The rocking stones have fared better than the stone circle that stood on the hill, just a mile or so away, at the other side of the village. In the 18th century it was smashed up and used in the foundations of the new manse. Bad luck is said to befall anyone who lives on the surrounding lands. The nearby farm is called Standing Stones. Below is the hillside where the circle would have been, Culsh Monument to the right.

The Culsh Monument, New Deer, Aberdeenshire

In other news, I did a wee interview over on Relationships are Complicated.com here.

Quote from interview: My next historical novel explores the relationship between two chosen sisters who flee abuse together as young children. They are as close as two people can be and I am still working on conveying that closeness and the deep understanding that exists between these young women as they negotiate their own romantic liaisons with men, both approved and unapproved by their community, and as their Bronze Age society marches into war.

If you liked this article on the Rocking Stones of Auchmaliddie, you might like to explore my other stone circle posts here.

Or maybe my books, both of which feature a circle…

Ailish's books

FIREFLIES AND CHOCOLATE was inspired by the 18th century kidnapped children of Aberdeen.

Set in a castle, THE MERMAID AND THE BEAR features the Scottish witchcraft accusations and a love story.

Paperbacks and kindle: http://author.to/mermaid

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Some Eighteenth Century Letter Seals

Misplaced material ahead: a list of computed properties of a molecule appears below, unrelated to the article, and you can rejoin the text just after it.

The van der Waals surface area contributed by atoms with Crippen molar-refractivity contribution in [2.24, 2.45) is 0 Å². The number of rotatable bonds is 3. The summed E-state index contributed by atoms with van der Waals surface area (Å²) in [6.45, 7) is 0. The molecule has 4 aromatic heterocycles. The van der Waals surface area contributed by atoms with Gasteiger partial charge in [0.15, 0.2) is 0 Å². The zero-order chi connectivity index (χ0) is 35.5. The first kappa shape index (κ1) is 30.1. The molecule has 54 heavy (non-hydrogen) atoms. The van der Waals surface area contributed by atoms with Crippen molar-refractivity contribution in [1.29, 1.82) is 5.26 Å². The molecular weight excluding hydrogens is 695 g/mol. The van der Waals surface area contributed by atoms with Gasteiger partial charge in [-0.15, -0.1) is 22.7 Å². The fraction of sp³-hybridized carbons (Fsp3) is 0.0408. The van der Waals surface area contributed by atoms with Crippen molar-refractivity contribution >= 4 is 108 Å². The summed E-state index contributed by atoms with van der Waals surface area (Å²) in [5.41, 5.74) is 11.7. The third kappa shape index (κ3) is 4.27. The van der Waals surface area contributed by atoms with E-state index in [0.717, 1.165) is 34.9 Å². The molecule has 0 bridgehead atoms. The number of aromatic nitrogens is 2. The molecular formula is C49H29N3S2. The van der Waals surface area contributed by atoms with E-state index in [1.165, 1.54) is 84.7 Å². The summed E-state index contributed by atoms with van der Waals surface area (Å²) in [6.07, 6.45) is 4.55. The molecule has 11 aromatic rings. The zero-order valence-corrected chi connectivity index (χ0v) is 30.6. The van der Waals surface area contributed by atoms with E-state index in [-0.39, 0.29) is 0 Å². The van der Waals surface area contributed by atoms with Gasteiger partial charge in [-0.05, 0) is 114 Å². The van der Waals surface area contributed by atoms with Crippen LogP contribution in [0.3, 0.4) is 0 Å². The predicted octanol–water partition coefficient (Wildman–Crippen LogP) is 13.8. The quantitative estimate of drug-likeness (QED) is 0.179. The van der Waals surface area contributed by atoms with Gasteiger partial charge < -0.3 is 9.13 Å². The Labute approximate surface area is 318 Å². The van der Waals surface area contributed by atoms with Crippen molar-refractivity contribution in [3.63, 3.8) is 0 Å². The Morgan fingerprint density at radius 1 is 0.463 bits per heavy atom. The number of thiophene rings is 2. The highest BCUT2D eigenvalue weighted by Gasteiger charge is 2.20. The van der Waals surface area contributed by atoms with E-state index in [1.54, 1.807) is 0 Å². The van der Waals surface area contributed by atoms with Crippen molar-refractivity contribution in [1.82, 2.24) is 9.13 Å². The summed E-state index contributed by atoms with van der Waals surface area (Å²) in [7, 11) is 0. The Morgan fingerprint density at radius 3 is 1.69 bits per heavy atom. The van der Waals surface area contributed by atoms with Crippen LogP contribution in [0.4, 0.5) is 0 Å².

Eighteenth Century Letter Seals

Post from 2021.

Those are the letter seals of Lord Pitsligo, a man I have written about before:

letter seals

His forward thinking ways inspired aspects of the Laird in THE MERMAID AND THE BEAR and a similar set of letter seals feature in FIREFLIES AND CHOCOLATE.

Excerpt from FIREFLIES AND CHOCOLATE featuring letter seals.

The seals were shown to me by a direct descendant of Lord Pitsligo. I got to hold them and turn them on their hinges, which was wonderfully informative (and exciting!).

Label on Lord Pitsligo's letter seals

FIREFLIES AND CHOCOLATE will be out now!

Amazon: kindle or paperback 

Waterstones 

Barnes and Noble

Goodreads

Blurb:

Fireflies and Chocolate by Ailish Sinclair, out April 2021

Elizabeth craves adventure… excitement… love…

For now though, she has to settle for a trip from her family’s castle, to the port in Aberdeen, where her father has promised she’ll be permitted to buy a horse… all of her own.

Little does she suspect this simple journey will change her life, forever. And as she dreams of riding her new mount through the forests and glens of the Manteith estate, she can have no idea that she might never see them again.

For what lies ahead is danger, unimagined… and the fearful realities of kidnap and slavery.

But even when everything seems lost, most especially the chance of ever getting home again, Elizabeth finds friendship, comfort… and that much prized love, just where she least expected it.

Set in the mid eighteenth century, Fireflies and Chocolate is a story of strength, courage and tolerance, in a time filled with far too many prejudices.


It’s all getting a bit too exciting for me again… I need a nice calming walk in the woods below the witch’s brooms (growth abnormalities caused by a fungus in the trees)!

woodland walk